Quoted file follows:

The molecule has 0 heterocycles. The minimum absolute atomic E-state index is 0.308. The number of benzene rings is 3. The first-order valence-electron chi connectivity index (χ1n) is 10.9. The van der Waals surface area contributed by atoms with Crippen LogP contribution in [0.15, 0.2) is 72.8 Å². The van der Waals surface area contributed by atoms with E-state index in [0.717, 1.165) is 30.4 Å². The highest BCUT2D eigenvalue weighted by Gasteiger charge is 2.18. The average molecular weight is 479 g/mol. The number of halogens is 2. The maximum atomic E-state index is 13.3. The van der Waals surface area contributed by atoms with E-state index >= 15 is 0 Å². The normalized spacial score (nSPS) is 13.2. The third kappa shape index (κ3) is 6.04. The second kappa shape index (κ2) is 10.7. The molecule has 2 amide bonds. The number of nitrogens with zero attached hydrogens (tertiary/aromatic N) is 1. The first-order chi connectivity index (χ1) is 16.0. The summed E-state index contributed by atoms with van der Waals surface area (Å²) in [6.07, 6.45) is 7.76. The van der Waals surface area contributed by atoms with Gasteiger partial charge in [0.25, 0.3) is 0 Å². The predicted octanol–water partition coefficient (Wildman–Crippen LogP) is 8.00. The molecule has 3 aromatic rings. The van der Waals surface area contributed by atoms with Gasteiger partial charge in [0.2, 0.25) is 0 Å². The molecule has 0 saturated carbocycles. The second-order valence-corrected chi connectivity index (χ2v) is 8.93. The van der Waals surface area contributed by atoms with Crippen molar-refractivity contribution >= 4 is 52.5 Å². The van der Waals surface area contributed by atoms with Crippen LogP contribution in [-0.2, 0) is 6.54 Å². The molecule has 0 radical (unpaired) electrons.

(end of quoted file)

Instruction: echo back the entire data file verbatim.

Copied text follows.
The molecule has 0 heterocycles. The minimum absolute atomic E-state index is 0.308. The number of benzene rings is 3. The first-order valence-electron chi connectivity index (χ1n) is 10.9. The van der Waals surface area contributed by atoms with Crippen LogP contribution in [0.15, 0.2) is 72.8 Å². The van der Waals surface area contributed by atoms with E-state index in [0.717, 1.165) is 30.4 Å². The highest BCUT2D eigenvalue weighted by Gasteiger charge is 2.18. The average molecular weight is 479 g/mol. The number of halogens is 2. The maximum atomic E-state index is 13.3. The van der Waals surface area contributed by atoms with E-state index >= 15 is 0 Å². The normalized spacial score (nSPS) is 13.2. The third kappa shape index (κ3) is 6.04. The second kappa shape index (κ2) is 10.7. The molecule has 2 amide bonds. The number of nitrogens with zero attached hydrogens (tertiary/aromatic N) is 1. The first-order chi connectivity index (χ1) is 16.0. The summed E-state index contributed by atoms with van der Waals surface area (Å²) in [6.07, 6.45) is 7.76. The van der Waals surface area contributed by atoms with Gasteiger partial charge in [0.25, 0.3) is 0 Å². The predicted octanol–water partition coefficient (Wildman–Crippen LogP) is 8.00. The molecule has 3 aromatic rings. The van der Waals surface area contributed by atoms with Gasteiger partial charge in [0.2, 0.25) is 0 Å². The molecule has 0 saturated carbocycles. The second-order valence-corrected chi connectivity index (χ2v) is 8.93. The van der Waals surface area contributed by atoms with Crippen molar-refractivity contribution >= 4 is 52.5 Å². The van der Waals surface area contributed by atoms with Crippen LogP contribution in [-0.2, 0) is 6.54 Å². The molecule has 0 radical (unpaired) electrons.